Mifid II's push to separate investment research from trading could cause a "significant fallout" that will hurt independent firms, Chris Darbyshire has warned.
The chief investment officer of Seven Investment Management (7IM) said Mifid II could create a depolarisation of investment research and the demise of some independent firms.
He claimed the large investment banks will be able to package up their research costs with other services, while independent research houses will struggle.
Mr Darbyshire said: "We expect significant fallout from Mifid II, possibly leading to material reductions in pricing, the demise of industry players - including personnel, departments and possibly entire firms - and the eventual restructuring of the research industry around a new business model."
He explained that Mifid II, which is coming into force in January 2018, will put great pressure on firms to be clear about how they pay for research and whether they pass this onto clients.
As a result, he said: "For the first time, banks will be forced to charge explicitly for their research.
"Overnight, their business model will move from one where research is integrated with execution of trades to one which competes directly with the far-smaller independent research industry.
"Few fund management houses will want to bear the whole cost of research themselves, but they may also not be willing to charge it explicitly to their funds.
"There is a distinct risk that research budgets shrink, and research departments with them."
But Mr Darbyshire added: "Our customers won’t see any impact on fund costs as these are already absorbed directly by 7IM; we must ensure that these changes do not reduce the quality of our internal research or the decision-making that it drives."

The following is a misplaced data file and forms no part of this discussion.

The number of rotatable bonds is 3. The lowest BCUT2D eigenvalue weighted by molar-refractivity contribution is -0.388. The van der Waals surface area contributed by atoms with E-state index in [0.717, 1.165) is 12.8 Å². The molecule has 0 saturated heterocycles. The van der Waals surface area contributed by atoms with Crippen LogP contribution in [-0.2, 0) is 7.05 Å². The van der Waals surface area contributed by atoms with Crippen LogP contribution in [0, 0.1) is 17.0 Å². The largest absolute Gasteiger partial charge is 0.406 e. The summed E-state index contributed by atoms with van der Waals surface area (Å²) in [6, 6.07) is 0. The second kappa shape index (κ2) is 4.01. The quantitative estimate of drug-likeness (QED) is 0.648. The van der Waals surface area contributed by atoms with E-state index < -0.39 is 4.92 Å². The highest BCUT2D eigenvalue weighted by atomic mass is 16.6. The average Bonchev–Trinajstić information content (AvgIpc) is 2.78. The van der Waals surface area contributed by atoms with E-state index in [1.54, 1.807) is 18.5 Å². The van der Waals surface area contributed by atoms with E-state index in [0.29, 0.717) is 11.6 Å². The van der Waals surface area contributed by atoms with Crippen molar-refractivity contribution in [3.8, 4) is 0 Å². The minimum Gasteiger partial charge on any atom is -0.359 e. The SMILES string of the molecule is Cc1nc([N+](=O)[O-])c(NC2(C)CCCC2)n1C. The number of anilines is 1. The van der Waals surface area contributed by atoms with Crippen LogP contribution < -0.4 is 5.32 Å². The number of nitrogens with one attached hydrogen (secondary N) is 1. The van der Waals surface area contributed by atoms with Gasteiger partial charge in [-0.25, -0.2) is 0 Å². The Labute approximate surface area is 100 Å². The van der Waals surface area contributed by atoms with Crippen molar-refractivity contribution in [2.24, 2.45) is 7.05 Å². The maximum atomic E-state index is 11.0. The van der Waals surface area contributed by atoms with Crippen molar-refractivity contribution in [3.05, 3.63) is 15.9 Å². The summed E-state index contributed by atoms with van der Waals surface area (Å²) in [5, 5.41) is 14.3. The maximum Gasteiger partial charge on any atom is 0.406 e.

He said: "Being larger and offering more company-specific services, investment banks may be able to package up their single-stock coverage with their top-down research services.
"This will threaten the top-down independent research houses, who will be forced to rely on their clients’ existing contractual obligations and their greater expertise in a narrower range of disciplines."
He said the "coming battle" reminded him of the entry of Premier League and Championship teams into the third round of the FA Cup. "The bulge-bracket investment banks provide research on thousands of companies worldwide, plus hundreds of national economies, industries, currencies and commodities.
"A bulge-bracket investment bank might employ close to a thousand people in research, whereas even the staff of large independent research houses are numbered in the tens. It will be behemoths versus minnows."
7IM has never charged research costs to its funds, either explicitly or implicitly through execution costs and, according to Mr Darbyshire, has always paid investment banks for their execution abilities rather than for their research.